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Model champions repurposing of waste material

By Kennedy Nyavaya

Rising fashion designer-turned-model Ratchel Mugoni has added environmental activism to her vast collection of artistic work in an effort to encourage recycling and up-cycling of material largely deemed as waste.

Mugoni, known in fashion circles as Vintage Rae,  is famed for preaching self-worth and confidence among so called plus-size persons by posting on various social media platforms stunning pictures of her wearing clothes she designs.

Of late, however, Mugoni has been posing in incredible outfits made out of plastic and paper material, an initiative she said is meant to encourage people to think twice before throwing away stuff.

“I believe in taking advantage of resources readily available to you and seeing the beauty and opportunities in all things that surround you,” she told Standard Style.

“I believe in sustainable use of materials in our day-to-day living and so I try to repurpose what would otherwise become rubbish and I use it for day-to-day use.”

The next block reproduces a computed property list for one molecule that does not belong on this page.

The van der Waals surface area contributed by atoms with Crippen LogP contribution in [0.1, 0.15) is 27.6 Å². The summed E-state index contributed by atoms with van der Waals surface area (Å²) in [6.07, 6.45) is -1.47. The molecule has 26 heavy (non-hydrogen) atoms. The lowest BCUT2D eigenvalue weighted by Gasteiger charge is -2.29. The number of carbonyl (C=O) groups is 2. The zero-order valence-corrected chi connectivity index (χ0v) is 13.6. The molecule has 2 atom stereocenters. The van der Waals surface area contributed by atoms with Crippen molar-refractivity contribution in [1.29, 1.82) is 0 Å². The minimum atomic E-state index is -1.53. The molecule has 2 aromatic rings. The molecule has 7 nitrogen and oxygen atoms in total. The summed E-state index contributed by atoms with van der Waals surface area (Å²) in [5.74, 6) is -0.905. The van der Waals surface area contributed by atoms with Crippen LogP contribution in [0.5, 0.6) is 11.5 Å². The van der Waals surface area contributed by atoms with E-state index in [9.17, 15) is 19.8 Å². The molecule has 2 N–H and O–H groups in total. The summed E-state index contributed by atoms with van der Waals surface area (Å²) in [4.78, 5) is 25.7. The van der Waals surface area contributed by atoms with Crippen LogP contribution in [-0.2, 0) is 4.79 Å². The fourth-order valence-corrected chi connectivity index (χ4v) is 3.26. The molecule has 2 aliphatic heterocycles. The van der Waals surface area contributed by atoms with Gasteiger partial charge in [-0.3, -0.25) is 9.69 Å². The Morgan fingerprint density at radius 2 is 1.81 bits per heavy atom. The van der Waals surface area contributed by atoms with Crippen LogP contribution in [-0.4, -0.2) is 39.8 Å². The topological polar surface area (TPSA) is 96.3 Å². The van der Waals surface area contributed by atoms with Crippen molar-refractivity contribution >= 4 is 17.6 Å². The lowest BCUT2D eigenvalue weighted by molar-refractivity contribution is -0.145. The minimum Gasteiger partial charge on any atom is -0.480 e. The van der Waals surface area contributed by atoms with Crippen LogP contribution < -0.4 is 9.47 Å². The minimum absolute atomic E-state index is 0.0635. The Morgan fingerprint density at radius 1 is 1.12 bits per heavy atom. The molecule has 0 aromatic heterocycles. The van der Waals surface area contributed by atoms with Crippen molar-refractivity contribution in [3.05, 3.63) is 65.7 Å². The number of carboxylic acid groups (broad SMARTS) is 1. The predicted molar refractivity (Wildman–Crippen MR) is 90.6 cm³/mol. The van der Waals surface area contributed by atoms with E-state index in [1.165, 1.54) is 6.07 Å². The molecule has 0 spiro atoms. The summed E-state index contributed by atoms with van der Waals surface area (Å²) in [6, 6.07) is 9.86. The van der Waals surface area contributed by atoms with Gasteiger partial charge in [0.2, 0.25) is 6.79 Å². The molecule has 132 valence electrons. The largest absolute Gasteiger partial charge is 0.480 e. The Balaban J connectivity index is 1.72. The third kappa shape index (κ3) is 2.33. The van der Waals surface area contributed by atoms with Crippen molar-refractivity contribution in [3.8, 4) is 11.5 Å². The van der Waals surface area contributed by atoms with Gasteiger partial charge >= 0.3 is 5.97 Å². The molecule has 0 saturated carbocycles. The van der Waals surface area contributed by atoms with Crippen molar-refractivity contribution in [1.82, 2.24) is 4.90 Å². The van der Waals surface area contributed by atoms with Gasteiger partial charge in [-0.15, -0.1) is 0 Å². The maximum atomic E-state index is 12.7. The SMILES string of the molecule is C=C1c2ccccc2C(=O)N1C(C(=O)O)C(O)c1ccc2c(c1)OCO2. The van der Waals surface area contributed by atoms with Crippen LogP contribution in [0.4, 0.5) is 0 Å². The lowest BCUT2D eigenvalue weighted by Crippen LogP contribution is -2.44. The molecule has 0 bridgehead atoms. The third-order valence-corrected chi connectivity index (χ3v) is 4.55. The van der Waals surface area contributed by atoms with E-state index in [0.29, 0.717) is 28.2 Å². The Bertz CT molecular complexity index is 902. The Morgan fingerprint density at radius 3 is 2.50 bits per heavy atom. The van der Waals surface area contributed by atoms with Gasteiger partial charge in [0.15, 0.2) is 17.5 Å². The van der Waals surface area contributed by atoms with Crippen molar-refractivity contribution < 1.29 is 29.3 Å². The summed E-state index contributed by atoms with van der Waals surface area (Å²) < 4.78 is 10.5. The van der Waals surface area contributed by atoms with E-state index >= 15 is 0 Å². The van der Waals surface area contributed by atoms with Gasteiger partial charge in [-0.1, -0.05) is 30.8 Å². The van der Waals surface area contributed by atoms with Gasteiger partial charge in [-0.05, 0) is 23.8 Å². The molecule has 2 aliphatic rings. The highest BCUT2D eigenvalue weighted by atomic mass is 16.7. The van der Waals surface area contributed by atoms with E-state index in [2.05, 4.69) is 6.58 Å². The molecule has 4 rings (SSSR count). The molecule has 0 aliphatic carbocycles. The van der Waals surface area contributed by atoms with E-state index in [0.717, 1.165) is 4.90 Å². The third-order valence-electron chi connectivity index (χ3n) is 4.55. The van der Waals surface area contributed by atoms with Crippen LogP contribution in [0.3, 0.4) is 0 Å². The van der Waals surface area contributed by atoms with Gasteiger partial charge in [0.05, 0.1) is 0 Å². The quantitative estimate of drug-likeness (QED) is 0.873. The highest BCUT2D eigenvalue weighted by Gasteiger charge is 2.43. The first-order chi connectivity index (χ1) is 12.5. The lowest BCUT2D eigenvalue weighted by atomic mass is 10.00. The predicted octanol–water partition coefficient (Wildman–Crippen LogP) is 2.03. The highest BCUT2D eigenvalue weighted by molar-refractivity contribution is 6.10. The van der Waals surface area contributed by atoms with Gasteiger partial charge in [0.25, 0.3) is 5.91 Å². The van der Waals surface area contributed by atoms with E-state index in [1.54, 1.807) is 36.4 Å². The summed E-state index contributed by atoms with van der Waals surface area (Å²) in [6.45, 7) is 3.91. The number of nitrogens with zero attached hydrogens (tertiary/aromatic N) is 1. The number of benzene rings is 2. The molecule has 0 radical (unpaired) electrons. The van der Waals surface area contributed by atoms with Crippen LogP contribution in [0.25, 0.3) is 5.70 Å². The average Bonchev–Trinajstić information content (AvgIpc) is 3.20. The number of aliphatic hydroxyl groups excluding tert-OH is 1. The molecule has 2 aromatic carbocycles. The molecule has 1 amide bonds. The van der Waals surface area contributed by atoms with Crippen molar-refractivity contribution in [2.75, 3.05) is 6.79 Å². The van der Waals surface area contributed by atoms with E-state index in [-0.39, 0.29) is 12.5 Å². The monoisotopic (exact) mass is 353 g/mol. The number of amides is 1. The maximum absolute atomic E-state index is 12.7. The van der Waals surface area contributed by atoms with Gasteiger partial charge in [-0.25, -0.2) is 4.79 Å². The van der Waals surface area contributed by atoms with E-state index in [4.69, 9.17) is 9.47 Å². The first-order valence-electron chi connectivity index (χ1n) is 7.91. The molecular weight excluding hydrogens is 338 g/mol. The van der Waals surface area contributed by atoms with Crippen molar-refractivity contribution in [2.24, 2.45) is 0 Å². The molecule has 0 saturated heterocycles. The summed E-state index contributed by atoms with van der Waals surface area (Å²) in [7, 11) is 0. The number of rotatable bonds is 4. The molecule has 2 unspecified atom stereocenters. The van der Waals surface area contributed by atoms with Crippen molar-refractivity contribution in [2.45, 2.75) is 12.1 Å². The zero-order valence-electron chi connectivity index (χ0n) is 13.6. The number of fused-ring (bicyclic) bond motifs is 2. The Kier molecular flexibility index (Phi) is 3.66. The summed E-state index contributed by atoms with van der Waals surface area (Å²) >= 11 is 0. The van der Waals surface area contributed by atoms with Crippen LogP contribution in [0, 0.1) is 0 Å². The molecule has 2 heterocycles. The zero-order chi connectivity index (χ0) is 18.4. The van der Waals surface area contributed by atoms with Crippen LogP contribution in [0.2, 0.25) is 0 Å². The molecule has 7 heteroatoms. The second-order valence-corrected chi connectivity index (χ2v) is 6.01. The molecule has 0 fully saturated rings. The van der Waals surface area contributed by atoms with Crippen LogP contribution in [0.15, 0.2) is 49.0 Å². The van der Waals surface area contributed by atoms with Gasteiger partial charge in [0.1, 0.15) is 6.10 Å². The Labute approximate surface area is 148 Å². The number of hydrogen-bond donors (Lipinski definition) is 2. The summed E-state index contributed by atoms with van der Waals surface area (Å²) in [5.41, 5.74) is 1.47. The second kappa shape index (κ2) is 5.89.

In Zimbabwe and across the globe, waste management has stimulated huge debates as conscious world citizens search for sustainable method of disposing material that cannot decompose like plastic and that is what Mugoni is trying to address through her talents.

“This campaign I have been running is just a way of sensitising society that beauty can come out of some of the materials we throw away as garbage, we just need to think twice before turning anything into waste,” she said.

One could not disagree that sleek as well as colourful paraphernalia from what is perceived worthless certainly sounds like a stylish and smart way to save the world from opening new landfills or wanton burning of unused material.

The Chinhoyi University of Technology Creative Art and Design graduate pledged to continue with her mission of body positivity and redressing stereotypical definitions of beauty.

“I am currently moving with body positivity in that beauty comes in all shapes and sizes after having seen how beauty had been so stereotyped in modern days, especially with the advent of social media,” Mugoni said.

“I am a body-positive activist who seeks to make people understand that beauty comes in all so many shapes, sizes, races and ethnicities. it is not a universal quality that can be applied across the board, but a subjective one that allows for peculiar and unique definitions of what beautiful truly is.”

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